PHNOM PENH: Cambodia’s UN-backed war crimes court was rocked Monday by the second resignation of an international judge in recent months amid a row over whether to pursue more former regime members.
Swiss co-investigating judge Laurent Kasper-Ansermet said that his authority to investigate possible third and fourth cases at the tribunal had been constantly thwarted by his Cambodian counterpart.
“The situation is completely blocked,” Kasper-Ansermet told AFP.
In October, German judge Siegfried Blunk quit the court, blaming government interference in two potential new cases, in which five mid-level Khmer Rouge members face a string of allegations including mass killings and forced labour during the regime’s 1975-1979 reign of terror.
The United Nations named Kasper-Ansermet, the reserve judge, as Blunk’s replacement.
But Cambodia refused to recognise the appointment, prompting an unprecedented row and forcing the Swiss to work without the support of his Cambodian counterpart You Bunleng.
In a statement released by the court, Kasper-Ansermet said that “You Bunleng’s active opposition to investigations into cases 003 and 004 has led to a dysfunctional situation”.
The judge will stay in his role until May 4. It is unclear whether the UN has a replacement ready, but observers said any future judge would likely face similar difficulties.
“I’m surprised by the resignation but I’m not surprised at what has led to it,” said tribunal monitor Clair Duffy from the Open Society Justice Initiative.
“The UN and donors have to address the heart of the problem: that the Cambodian government is trying to control who this court investigates and prosecutes.”
The court, set up to find justice for the deaths of up to two million people under the hardline communist Khmer Rouge regime, has for years been dogged by claims of political meddling.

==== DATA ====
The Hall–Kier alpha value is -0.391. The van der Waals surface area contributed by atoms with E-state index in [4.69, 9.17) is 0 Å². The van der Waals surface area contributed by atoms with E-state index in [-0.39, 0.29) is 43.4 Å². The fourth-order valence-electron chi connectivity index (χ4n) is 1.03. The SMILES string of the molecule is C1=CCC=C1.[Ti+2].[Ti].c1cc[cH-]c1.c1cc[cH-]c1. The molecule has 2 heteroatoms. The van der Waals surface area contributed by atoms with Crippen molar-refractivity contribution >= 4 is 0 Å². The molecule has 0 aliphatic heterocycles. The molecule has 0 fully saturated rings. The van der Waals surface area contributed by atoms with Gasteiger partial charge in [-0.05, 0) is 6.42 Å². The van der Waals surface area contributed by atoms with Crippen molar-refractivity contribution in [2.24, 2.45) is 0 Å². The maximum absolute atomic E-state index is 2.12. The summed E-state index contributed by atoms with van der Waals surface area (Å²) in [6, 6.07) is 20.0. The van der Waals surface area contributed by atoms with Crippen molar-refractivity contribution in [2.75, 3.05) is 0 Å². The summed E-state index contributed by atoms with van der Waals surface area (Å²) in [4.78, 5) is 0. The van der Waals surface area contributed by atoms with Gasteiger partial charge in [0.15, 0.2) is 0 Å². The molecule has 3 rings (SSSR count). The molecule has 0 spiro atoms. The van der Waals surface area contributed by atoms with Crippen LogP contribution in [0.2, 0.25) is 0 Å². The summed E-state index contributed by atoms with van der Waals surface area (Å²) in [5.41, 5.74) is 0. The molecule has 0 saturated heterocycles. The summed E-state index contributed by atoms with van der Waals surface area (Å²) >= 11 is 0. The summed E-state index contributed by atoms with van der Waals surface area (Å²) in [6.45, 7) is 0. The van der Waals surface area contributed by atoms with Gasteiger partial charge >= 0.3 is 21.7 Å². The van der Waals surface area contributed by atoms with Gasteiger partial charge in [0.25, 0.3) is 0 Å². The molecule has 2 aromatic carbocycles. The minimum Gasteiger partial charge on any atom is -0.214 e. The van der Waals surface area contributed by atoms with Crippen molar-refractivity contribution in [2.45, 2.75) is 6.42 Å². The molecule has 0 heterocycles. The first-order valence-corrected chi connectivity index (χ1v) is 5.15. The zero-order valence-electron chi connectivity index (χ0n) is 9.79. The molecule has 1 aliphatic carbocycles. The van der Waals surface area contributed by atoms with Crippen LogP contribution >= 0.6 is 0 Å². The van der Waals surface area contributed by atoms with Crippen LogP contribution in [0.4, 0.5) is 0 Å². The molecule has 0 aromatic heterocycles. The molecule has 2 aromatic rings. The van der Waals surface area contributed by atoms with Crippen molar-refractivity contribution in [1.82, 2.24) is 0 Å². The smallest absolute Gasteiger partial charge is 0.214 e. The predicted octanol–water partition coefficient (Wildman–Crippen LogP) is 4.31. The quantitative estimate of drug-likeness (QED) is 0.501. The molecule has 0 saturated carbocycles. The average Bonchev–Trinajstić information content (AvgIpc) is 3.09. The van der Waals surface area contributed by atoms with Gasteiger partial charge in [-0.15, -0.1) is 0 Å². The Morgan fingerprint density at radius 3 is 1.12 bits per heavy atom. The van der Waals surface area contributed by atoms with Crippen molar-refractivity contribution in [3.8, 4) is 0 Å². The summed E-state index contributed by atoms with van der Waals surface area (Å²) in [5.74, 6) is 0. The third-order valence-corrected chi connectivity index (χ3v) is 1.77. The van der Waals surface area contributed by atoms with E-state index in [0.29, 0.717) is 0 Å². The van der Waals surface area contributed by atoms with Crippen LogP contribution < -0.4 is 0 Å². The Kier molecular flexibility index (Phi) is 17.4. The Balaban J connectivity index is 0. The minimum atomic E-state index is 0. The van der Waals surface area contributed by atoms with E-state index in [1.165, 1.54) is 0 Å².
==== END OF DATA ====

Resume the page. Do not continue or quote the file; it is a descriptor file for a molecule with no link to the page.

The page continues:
The Cambodian government, which includes many former Khmer Rouge members, strongly opposes pursuing more suspects of the regime beyond the current second trial.
The tribunal has so far completed just one trial, sentencing former prison chief Kaing Guek Eav, better known as Duch, to life in jail on appeal last month for overseeing the deaths of some 15,000 people at a torture prison.
Duch told the court on Monday that he would help to discover “the truth” in an ongoing second trial against the regime’s three most senior surviving leaders who are accused of war crimes, genocide and crimes against humanity.
“I am ready to cooperate with the court,” said the 69-year-old, clad in the country’s standard blue prison uniform, when asked if he understood he was there to provide “information concerning the truth” about the brutal regime.
The court’s potential third and fourth cases were widely expected to be dismissed in the face of government objections, though observers had hoped Kasper-Ansermet would breathe new life into the moribund cases.
You Bunleng, who came under fire last year for closing the probe into the third case without quizzing the suspects or visiting the crime scenes, has repeatedly stated that Kasper-Ansermet’s actions are not legally valid because he is not officially accredited.
“I haven’t recognised his rights from the beginning. Everything has to be conducted in accordance with the law,” You Bunleng told AFP, reacting to the news of Kasper-Ansermet’s resignation.
Cambodia said earlier this year it objected to the Swiss because he had used the microblogging site Twitter to draw attention to the controversy surrounding the cases.
Observers have however voiced suspicions that the government may have used the spat as an excuse to keep stalling on the investigations.
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